Merike Lugus (caregiver)
This is simply an example of the sort of forms (in this case for a care-giver) used for displaying shared information in the discontinued experiment in voluntary information sharing Thus the “explanation” displayed immediately below was based on this experiment.
Explanation: all the information listed below is voluntary. There may be some information a member would prefer to keep confidential. Sometimes a member may choose to disclose the information but exclude contact information and use a “pseudonym” in the interests of confidentiality.
|info title||info supplied by member|
|1. personal info|
|1a. name or “pseudonym”||Merike Lugus|
|1b. caregiver for –>||Rod Anderson|
|1c. information below last updated||Nov 3, 2007|
|1e. address||1940 Hill 60 Rd., R.R.5, Cobourg, ON, K9A 4J8|
|1f. phone||(905) 372-2410|
|1g. email firstname.lastname@example.org|
|2. info from a caregiver’s perspective|
|2a. comments about caregiving for WM||The initial diagnosis was a bit of a shock but we became used to it and the “watch & wait” period was life as usual — although I initially had some continuing anxiety. Then when Rod was enrolled in the PS-341 (Velcade) clinical trial at the Princess Margaret Hospital in Toronto the anxiety went away and I felt much more positive. Early on there were some logistics to be worked out (4 days to Toronto every 3 weeks when we live in Cobourg 100 km away). And at the start this was further complicated because of the SARS controls (but that’s long over). The easiest solution turned out to be that Rod went into Toronto on an early train and returned on a mid-afternoon train (though occasionally he drove himself both ways by car). Fortunately he had no immediate nausea or diarrhea side effects (common with multiple myeloma patients on this drug but not with WMers) — and at the beginning (but no longer) a slight occasional fatigue. Post-Velcade, the year 2005 was easy sailing. But then the second treatment (CVP-R) started. Fortunately, I was at Rod’s side during the first chemo day back in Sep/05 (which lasted 9-1/2 hours). A little disconcerting to see all the reactions after the benign Velcade treatments — but it was important to be there because he could probably not have driven back to Cobourg himself and we’d missed the 6 pm train). We then got used to this routine for the following 6 months. Since Apr/06 there have been no further chemo and no further symptoms — so this is a much more relaxing time.|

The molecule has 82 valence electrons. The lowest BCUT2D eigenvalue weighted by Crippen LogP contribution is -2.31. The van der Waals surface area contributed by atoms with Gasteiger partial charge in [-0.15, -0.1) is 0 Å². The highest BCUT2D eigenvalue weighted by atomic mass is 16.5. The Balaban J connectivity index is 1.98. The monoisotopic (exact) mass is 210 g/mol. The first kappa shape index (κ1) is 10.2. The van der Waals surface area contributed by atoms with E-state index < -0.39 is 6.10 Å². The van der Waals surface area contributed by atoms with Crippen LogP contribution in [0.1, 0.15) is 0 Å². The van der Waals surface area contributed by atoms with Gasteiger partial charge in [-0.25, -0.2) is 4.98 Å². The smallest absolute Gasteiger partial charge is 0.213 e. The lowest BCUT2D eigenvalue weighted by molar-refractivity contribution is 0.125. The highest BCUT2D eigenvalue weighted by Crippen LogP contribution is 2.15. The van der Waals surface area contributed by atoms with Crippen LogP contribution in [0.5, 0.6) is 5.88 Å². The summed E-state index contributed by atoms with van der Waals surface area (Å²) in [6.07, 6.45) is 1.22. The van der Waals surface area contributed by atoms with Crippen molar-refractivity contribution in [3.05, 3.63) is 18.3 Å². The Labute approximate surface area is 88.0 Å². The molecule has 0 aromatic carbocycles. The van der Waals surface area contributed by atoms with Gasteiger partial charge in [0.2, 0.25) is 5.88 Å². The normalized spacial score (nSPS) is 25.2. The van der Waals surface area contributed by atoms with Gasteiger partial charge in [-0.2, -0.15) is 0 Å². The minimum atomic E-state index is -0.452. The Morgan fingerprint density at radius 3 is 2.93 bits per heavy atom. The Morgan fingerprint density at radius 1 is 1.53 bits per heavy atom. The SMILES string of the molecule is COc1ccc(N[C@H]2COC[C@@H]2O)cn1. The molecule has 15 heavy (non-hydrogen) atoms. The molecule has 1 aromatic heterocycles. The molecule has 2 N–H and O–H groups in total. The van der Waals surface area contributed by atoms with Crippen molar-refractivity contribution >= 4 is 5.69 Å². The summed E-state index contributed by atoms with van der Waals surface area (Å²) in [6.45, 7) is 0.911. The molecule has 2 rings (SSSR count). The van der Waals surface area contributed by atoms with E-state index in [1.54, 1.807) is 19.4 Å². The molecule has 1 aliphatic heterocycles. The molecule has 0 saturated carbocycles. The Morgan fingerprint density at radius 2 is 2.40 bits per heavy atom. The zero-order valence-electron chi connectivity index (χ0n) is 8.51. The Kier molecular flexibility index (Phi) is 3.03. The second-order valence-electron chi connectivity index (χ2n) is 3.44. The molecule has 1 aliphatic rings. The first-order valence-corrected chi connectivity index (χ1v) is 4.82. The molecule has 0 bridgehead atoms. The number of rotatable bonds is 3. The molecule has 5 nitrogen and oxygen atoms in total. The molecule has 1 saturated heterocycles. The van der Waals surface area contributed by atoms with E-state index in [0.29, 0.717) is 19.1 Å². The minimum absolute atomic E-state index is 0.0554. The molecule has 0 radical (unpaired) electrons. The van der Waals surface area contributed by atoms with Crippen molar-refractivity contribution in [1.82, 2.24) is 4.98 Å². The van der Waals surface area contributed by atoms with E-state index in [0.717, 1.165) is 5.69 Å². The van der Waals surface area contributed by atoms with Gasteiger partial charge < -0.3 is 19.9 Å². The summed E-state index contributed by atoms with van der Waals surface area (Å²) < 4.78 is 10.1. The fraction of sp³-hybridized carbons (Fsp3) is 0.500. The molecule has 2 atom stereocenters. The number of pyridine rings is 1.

|2b. any other comments you wish to give about yourself||I am a visual artist (painter, then sculptor as well); also a writer (one published book of poetry and have recently finished my first novel). My website (with a lot of art and short stories newly posted) can be seen at http://www.rodmer.com/. Finally, during the summer, I’m also a very involved gardener.|